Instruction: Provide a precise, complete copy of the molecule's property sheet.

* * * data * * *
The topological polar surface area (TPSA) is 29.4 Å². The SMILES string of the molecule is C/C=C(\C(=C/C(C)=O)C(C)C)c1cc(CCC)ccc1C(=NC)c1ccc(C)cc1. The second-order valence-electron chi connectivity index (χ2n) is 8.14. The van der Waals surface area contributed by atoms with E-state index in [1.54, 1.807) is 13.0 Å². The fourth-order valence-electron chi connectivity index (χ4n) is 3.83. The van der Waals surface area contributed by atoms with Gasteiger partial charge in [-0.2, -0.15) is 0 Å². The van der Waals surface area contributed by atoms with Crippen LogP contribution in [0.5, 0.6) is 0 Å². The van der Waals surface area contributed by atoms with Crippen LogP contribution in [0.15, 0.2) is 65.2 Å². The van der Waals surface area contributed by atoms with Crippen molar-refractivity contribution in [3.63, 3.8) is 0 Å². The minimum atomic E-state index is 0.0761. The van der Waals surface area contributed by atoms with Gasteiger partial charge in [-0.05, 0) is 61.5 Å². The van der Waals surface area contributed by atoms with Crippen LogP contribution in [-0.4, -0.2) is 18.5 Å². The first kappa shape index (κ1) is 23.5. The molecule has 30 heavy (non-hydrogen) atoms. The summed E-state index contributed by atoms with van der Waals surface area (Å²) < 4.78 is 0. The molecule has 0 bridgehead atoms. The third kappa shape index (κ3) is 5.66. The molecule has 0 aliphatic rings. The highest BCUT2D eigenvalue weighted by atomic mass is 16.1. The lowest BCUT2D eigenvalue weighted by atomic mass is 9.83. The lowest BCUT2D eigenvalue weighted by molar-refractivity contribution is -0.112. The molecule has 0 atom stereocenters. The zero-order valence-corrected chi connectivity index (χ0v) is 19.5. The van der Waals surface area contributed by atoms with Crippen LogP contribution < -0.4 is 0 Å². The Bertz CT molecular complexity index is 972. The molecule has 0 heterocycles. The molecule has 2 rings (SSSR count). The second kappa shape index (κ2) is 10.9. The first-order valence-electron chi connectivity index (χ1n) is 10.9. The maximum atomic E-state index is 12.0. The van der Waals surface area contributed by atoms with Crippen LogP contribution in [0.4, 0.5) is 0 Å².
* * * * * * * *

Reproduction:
The topological polar surface area (TPSA) is 29.4 Å². The SMILES string of the molecule is C/C=C(\C(=C/C(C)=O)C(C)C)c1cc(CCC)ccc1C(=NC)c1ccc(C)cc1. The second-order valence-electron chi connectivity index (χ2n) is 8.14. The van der Waals surface area contributed by atoms with E-state index in [1.54, 1.807) is 13.0 Å². The fourth-order valence-electron chi connectivity index (χ4n) is 3.83. The van der Waals surface area contributed by atoms with Gasteiger partial charge in [-0.2, -0.15) is 0 Å². The van der Waals surface area contributed by atoms with Crippen LogP contribution in [0.5, 0.6) is 0 Å². The van der Waals surface area contributed by atoms with Crippen LogP contribution in [0.15, 0.2) is 65.2 Å². The van der Waals surface area contributed by atoms with Crippen molar-refractivity contribution in [3.63, 3.8) is 0 Å². The minimum atomic E-state index is 0.0761. The van der Waals surface area contributed by atoms with Gasteiger partial charge in [-0.05, 0) is 61.5 Å². The van der Waals surface area contributed by atoms with Crippen LogP contribution in [-0.4, -0.2) is 18.5 Å². The first kappa shape index (κ1) is 23.5. The molecule has 30 heavy (non-hydrogen) atoms. The summed E-state index contributed by atoms with van der Waals surface area (Å²) < 4.78 is 0. The molecule has 0 bridgehead atoms. The third kappa shape index (κ3) is 5.66. The molecule has 0 aliphatic rings. The highest BCUT2D eigenvalue weighted by atomic mass is 16.1. The lowest BCUT2D eigenvalue weighted by atomic mass is 9.83. The lowest BCUT2D eigenvalue weighted by molar-refractivity contribution is -0.112. The molecule has 0 atom stereocenters. The zero-order valence-corrected chi connectivity index (χ0v) is 19.5. The van der Waals surface area contributed by atoms with Crippen LogP contribution < -0.4 is 0 Å². The Bertz CT molecular complexity index is 972. The molecule has 0 heterocycles. The molecule has 2 rings (SSSR count). The second kappa shape index (κ2) is 10.9. The first-order valence-electron chi connectivity index (χ1n) is 10.9. The maximum atomic E-state index is 12.0. The van der Waals surface area contributed by atoms with Crippen LogP contribution in [0.4, 0.5) is 0 Å².